Image: San Gabriel (Creative Commons)

A different kind of pandemic is stalking California’s cities

If you’re looking for dark entertainment, you could do worse than the reality show unfolding throughout California. First, state and local officials supported the nearly total shutdown of the state’s economy as a necessary response to Covid-19. That killed the sales and other tax revenues that are the life’s blood of local government operations.

A new report from California Policy Center reveals that some California cities entered the pandemic unprepared to manage the financial implications of any recession, never mind the current near-total shutdown.

The crisis won’t end when the state reopens. Many local governments will be forced to cut services; in most of those, public officials will also propose a disastrous regime of business-stifling taxes and debt. The new California Policy Center survey of some 300 California communities reveals that some cities, counties and other agencies are in such dire shape that their best option may be federal bankruptcy.

Here are California’s 10 worst cities:

NOTES:

– State Auditor published a ranking of 471 cities by degree of financial risk, with 1 being riskiest.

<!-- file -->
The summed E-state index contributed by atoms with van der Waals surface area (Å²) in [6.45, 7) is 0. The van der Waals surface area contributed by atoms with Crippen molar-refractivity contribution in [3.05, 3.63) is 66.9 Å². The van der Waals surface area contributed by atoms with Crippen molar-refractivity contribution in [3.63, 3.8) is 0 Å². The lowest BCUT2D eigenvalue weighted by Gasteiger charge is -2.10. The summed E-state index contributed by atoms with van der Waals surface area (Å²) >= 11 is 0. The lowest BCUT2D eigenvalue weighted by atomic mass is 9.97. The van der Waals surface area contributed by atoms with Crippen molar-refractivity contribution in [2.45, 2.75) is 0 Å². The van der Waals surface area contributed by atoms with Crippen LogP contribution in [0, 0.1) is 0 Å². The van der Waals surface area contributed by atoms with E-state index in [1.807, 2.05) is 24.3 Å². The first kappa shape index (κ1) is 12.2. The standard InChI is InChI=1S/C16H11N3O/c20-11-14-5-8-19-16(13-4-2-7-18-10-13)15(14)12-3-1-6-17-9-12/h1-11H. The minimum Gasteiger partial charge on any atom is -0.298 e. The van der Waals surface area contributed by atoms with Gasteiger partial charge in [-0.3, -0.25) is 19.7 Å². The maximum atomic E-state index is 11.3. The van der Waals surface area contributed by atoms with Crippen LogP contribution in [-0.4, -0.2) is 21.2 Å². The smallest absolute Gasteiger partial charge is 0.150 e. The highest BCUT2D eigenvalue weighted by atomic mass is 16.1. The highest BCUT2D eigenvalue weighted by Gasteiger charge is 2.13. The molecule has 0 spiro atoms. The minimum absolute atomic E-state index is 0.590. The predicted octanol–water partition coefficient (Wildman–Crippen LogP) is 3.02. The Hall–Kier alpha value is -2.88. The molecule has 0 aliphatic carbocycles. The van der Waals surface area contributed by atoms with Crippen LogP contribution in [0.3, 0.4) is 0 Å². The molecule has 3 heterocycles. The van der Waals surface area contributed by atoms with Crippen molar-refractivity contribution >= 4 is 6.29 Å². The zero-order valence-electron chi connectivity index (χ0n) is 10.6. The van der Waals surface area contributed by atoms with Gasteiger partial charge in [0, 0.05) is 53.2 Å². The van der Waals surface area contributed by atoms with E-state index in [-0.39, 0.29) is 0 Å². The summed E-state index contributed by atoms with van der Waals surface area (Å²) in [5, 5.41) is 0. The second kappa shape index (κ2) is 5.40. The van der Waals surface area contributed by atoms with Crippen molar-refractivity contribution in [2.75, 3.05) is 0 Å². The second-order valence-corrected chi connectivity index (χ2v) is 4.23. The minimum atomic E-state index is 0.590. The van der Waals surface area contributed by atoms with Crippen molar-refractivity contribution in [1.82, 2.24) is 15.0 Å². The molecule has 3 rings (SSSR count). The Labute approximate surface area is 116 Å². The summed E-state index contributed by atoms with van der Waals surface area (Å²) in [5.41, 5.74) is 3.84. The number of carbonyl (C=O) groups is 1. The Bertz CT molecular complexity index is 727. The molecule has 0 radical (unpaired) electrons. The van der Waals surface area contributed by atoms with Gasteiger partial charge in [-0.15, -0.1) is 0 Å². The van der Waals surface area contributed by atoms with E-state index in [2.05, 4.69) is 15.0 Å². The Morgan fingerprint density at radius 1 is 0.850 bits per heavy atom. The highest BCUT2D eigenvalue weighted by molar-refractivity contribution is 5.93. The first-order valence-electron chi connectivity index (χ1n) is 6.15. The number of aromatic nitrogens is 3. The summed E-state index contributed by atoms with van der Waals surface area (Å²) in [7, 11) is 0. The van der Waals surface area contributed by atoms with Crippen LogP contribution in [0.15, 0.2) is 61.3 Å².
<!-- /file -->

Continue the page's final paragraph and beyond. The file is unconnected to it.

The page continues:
* – Data from 2018 financial statement, because 2019 statement was unavailable as of late April.

California Policy Center analysts began with the state auditor’s comprehensive 2017 review and ranking of local government finances. With this report as their starting point, CPC examined more recent Comprehensive Annual Financial Reports to determine how much cash each government entity has on hand – cash these governments will need to survive the sales-tax crash.

How much cash is necessary? The Government Finance Officers Association recommends that local governments maintain reserves equal to two months of annual expenditures. This suggests that the ratio of Assigned and Unassigned General Fund Balances to Annual General Fund Expenditures should be at least 2/12 (that is, two months out of 12 months) or 16.67 percent of total annual spending.

Our analysis found that many California cities have general fund balance ratios well below this recommended level; some entered the crisis with negative general fund balance ratios – meaning that their cupboards were bare before the current pandemic.

Local government watchdogs – reporters, activists, taxpayers and others – will want to watch for red flags. The most likely reaction among officials in troubled communities will be to raise taxes and issue new bonds. This of course will undermine economic recovery and prolong the financial crisis.

If they are truly concerned about the root causes of their financial trouble, these officials have a legitimate alternative solution: Chapter 9 bankruptcy. Unlike California state judges, federal bankruptcy judges have shown a remarkable willingness to unwind the disastrous pensions that constitute the biggest problem in municipal finances.

That, of course, would require our political leaders to turn on the union leaders who financed their political campaigns in the expectation of a payback. Doing that will require courage.

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